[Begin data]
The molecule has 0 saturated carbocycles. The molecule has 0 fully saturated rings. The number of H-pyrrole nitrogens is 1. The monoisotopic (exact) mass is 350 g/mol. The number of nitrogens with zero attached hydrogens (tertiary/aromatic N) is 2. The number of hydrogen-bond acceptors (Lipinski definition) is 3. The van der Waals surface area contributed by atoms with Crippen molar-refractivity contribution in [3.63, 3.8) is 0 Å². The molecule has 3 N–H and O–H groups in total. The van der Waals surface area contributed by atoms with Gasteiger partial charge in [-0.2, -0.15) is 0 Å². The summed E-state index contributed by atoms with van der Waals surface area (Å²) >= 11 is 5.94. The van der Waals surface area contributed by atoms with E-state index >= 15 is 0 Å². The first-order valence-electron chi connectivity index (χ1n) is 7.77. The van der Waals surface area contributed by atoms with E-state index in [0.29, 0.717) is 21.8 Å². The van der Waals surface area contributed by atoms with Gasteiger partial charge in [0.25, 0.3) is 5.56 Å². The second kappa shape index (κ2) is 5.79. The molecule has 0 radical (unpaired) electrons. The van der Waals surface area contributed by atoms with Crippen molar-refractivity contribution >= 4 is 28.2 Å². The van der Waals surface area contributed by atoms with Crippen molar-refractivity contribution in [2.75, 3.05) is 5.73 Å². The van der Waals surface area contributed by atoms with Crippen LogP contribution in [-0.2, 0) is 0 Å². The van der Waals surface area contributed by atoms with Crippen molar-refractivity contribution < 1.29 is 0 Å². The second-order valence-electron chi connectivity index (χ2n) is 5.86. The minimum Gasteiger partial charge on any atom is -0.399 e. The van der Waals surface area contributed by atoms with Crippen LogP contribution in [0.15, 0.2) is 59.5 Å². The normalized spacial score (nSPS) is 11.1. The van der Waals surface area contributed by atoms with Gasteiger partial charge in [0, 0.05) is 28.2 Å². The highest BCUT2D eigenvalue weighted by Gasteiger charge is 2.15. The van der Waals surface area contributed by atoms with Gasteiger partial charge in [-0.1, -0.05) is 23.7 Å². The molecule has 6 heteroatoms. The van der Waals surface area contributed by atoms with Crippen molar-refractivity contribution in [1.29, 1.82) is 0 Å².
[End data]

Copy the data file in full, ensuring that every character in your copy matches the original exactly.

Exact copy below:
The molecule has 0 saturated carbocycles. The molecule has 0 fully saturated rings. The number of H-pyrrole nitrogens is 1. The monoisotopic (exact) mass is 350 g/mol. The number of nitrogens with zero attached hydrogens (tertiary/aromatic N) is 2. The number of hydrogen-bond acceptors (Lipinski definition) is 3. The van der Waals surface area contributed by atoms with Crippen molar-refractivity contribution in [3.63, 3.8) is 0 Å². The molecule has 3 N–H and O–H groups in total. The van der Waals surface area contributed by atoms with Gasteiger partial charge in [-0.2, -0.15) is 0 Å². The summed E-state index contributed by atoms with van der Waals surface area (Å²) >= 11 is 5.94. The van der Waals surface area contributed by atoms with E-state index >= 15 is 0 Å². The first-order valence-electron chi connectivity index (χ1n) is 7.77. The van der Waals surface area contributed by atoms with E-state index in [0.29, 0.717) is 21.8 Å². The van der Waals surface area contributed by atoms with Gasteiger partial charge in [0.25, 0.3) is 5.56 Å². The second kappa shape index (κ2) is 5.79. The molecule has 0 radical (unpaired) electrons. The van der Waals surface area contributed by atoms with Crippen molar-refractivity contribution >= 4 is 28.2 Å². The van der Waals surface area contributed by atoms with Crippen molar-refractivity contribution in [2.75, 3.05) is 5.73 Å². The van der Waals surface area contributed by atoms with Crippen LogP contribution in [-0.2, 0) is 0 Å². The van der Waals surface area contributed by atoms with Crippen molar-refractivity contribution < 1.29 is 0 Å². The second-order valence-electron chi connectivity index (χ2n) is 5.86. The minimum Gasteiger partial charge on any atom is -0.399 e. The van der Waals surface area contributed by atoms with Crippen LogP contribution in [0.15, 0.2) is 59.5 Å². The normalized spacial score (nSPS) is 11.1. The van der Waals surface area contributed by atoms with Gasteiger partial charge in [0, 0.05) is 28.2 Å². The highest BCUT2D eigenvalue weighted by Gasteiger charge is 2.15. The van der Waals surface area contributed by atoms with Gasteiger partial charge in [-0.1, -0.05) is 23.7 Å². The molecule has 6 heteroatoms. The van der Waals surface area contributed by atoms with Crippen molar-refractivity contribution in [1.29, 1.82) is 0 Å².